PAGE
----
Articles: CPU
 

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Performance in Applications

To test the processors performance during data archiving we resort to WinRAR archiving utility. Using maximum compression rate we archive a folder with multiple files with 1.7 GB total size.

The performance differences between Core i7-4770K and Core i7-3770K, which represent two different microarchitectures, are hardly noticeable during data compression tests. We would expect faster L1 and L2 caches to have a positive effect for Haswell, but it must be compensated by the increases latency of the L3 cache in this case.

The processor performance in cryptographic tasks is measured using a built-in benchmark of the popular TrueCrypt utility that uses AES-Twofish-Serpent “triple” encryption. I have to say that this utility not only loads any number of cores with work in a very efficient manner, but also supports special AES instructions.

5% advantage of Core i7-4770K over Core i7-3770K shows the benefits of all Haswell’s improvements (both these processors work at identical clock speeds), but is not sufficient to let the LGA 1150 flagship CPU catch up with AMD Piledriver. However, Intel fans shouldn’t get discouraged. Encryption in TrueCrypt is the only situation when eight-core AMD FX-8350 outperforms Core i7-4770K.

We use Xilisoft Audio Converter 6.4 utility to test audio transcoding speed into mp3. During this test we transcode the audio album saved in loseless flac format.

Xilisoft Audio Converter compresses mp3 files very quickly. However, Haswell based processor completes this task 6% faster than Core i7-3770K.

Now that the ninth version of the popular scientific Wolfram Mathematica suite is available, we decided to bring it back as one of our regular benchmarks. We use MathematicaMark9 integrated into this suite to test the systems performance:

Not all calculations in Mathematica can be split in parallel threads efficiently. Nevertheless, Core i7-4770K demonstrates 11% advantage over the Ivy Bridge processor working at the same clock frequency and therefore outperforms even a 1000-dollar heavy-weight – Core i7-3970X.

We measured the performance in Adobe Photoshop CS6 using our own benchmark made from Retouch Artists Photoshop Speed Test that has been creatively modified. It includes typical editing of four 24-megapixel images from a digital photo camera.

Here new microarchitecture improves the performance by only 6%. And after two generations of Intel processors the performance in Photoshop increased by only 12%: this is the difference between the test script run on Core i7-4770K and Core i7-3820. Quite a pity, and therefore this can hardly be considered a worthy argument in favor of a PC upgrade.

We have also performed some tests in Adobe Photoshop Lightroom 4.4 program. The test scenario includes post-processing and export into JPEG format of two hundred 12-megapixel images in RAW format.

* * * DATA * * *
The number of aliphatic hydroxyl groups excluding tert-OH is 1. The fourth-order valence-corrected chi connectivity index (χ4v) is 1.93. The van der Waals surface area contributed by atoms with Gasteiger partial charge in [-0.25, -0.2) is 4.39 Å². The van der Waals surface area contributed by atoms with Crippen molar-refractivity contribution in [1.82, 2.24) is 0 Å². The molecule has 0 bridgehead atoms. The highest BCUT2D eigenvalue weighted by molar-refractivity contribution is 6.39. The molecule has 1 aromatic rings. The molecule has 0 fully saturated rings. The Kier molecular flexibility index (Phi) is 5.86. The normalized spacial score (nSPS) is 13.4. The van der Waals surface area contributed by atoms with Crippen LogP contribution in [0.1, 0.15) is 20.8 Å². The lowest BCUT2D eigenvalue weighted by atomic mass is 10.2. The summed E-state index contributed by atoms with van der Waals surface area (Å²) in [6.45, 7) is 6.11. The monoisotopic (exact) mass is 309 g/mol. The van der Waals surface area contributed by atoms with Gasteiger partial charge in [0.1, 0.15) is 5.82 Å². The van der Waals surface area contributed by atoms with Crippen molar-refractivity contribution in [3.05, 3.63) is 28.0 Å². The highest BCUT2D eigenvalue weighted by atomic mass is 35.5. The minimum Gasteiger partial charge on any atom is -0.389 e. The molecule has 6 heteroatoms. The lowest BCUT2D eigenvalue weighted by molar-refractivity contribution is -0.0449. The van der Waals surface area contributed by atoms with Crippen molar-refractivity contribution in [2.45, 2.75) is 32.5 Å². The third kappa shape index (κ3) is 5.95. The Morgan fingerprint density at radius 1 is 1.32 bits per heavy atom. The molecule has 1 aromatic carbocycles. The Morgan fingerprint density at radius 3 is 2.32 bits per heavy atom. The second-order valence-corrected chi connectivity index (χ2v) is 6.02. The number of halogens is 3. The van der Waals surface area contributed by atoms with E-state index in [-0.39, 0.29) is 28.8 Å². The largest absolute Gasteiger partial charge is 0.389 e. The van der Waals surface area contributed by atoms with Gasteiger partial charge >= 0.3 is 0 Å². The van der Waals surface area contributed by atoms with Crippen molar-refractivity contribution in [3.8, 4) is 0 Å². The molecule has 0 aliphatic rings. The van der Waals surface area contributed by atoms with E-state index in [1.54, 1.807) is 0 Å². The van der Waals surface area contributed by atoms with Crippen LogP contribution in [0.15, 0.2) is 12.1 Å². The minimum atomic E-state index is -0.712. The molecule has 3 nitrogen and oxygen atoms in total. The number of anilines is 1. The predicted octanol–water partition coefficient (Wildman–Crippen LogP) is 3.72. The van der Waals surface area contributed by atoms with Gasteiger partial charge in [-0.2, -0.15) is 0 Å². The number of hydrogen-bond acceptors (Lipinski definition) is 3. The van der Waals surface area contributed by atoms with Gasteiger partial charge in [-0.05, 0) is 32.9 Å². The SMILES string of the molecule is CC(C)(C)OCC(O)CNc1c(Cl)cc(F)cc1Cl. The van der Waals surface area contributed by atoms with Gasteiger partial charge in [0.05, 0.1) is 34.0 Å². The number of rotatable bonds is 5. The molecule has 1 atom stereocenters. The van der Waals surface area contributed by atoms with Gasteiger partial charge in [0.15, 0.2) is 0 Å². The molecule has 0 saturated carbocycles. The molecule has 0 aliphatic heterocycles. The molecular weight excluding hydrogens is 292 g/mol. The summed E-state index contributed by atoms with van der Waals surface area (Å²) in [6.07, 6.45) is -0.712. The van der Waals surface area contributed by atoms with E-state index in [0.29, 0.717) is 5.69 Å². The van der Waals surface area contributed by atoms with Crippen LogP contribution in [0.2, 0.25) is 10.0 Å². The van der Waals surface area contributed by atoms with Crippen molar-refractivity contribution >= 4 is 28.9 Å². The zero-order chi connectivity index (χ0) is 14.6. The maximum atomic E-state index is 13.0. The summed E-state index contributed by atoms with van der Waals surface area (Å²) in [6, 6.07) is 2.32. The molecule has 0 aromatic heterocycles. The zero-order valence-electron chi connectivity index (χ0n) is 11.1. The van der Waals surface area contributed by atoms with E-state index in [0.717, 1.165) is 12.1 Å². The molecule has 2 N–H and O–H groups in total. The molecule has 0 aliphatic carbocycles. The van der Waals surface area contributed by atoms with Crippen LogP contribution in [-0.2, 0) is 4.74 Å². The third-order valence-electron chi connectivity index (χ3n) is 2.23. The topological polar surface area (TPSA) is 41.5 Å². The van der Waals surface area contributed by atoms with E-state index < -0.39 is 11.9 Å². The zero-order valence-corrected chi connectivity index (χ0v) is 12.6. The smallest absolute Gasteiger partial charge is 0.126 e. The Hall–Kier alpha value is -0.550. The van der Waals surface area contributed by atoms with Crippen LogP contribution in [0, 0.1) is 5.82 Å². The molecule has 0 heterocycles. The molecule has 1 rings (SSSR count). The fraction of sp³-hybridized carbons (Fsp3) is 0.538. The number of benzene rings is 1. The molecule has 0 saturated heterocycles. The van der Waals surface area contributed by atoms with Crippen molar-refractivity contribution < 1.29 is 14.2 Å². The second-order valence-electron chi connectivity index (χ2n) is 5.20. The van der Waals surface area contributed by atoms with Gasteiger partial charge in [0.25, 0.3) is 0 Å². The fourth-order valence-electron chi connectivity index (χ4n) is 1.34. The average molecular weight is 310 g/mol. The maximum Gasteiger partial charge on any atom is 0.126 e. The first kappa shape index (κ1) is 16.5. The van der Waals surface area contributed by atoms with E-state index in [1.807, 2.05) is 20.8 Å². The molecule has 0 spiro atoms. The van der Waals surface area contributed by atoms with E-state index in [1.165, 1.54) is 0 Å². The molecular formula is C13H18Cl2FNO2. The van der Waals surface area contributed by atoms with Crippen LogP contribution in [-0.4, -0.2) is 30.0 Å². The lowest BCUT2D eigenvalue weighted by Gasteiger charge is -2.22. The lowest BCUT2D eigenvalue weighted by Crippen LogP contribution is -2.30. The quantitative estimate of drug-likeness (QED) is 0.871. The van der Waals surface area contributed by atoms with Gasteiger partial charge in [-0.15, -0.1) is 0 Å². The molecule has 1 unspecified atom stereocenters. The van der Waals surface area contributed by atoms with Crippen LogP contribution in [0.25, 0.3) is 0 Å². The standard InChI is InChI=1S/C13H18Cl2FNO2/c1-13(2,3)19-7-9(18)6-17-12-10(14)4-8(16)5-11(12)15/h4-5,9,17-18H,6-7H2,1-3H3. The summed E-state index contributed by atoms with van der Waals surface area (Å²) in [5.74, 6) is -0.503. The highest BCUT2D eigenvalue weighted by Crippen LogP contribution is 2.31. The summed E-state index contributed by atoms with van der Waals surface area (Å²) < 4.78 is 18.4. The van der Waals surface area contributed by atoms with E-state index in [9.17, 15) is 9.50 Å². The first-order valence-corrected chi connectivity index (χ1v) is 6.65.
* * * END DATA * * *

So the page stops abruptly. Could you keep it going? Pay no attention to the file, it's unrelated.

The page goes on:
The results here are almost the same as in Photoshop. The performance of Intel’s quad-core processors didn’t increase much since 2011, when Sandy Bridge microarchitecture came out.

The performance in Adobe Premiere Pro CS6 is determined by the time it takes to render a Blu-ray project with a HDV 1080p25 video into H.264 format and apply different special effects to it.

High definition video content processing is one of the best types of load for multi-core processors. Therefore, Haswells’ advantage here is slightly higher than in other tests: more efficient Hyper-Threading technology starts to matter more. However, the performance difference between Core i7-4770K and Core i7-3770K is still measured in just a few single-digit percents.

In order to measure how fast our testing participants can transcode a video into H.264 format we used x264 HD Benchmark 5.0. It works with an original MPEG-2 video recorded in 1080p resolution with 20 Mbps bitrate. I have to say that the results of this test are of great practical value, because the x264 codec is also part of numerous popular transcoding utilities, such as HandBrake, MeGUI, VirtualDub, etc.

During H.264/AVC video transcoding Haswell receives the highest performance boost compared with the Ivy Bridge CPU on the same clock frequency. It equals 13% making Core i7-4770K faster than AMD FX-8350, which used to do better with transcoding tasks. Therefore, it looks like Haswell’s launch did manage to push back the AMD processors after all, making them even less appealing for the consumers. Obviously, now AMD just has to lower the prices of their Socket AM3+ processors yet again.

We will test computational performance and rendering speeds in Autodesk 3ds max 2011 using the special SPECapc for 3ds max 2011 benchmark:

Rendering is yet another example of a multi-threaded task, that is why we see a 15% advantage of the new processor over the predecessors. The advantage of Core i7-4770K over Core i7-3820 even exceeds 20%. However, during the entire test session we didn’t see any impressive performance boost, which we experienced in synthetic tests. Unfortunately, contemporary software doesn’t yet support AVX2/FMA3 even though FMA3 set has already been supported by AMD processors for over a year now.

 
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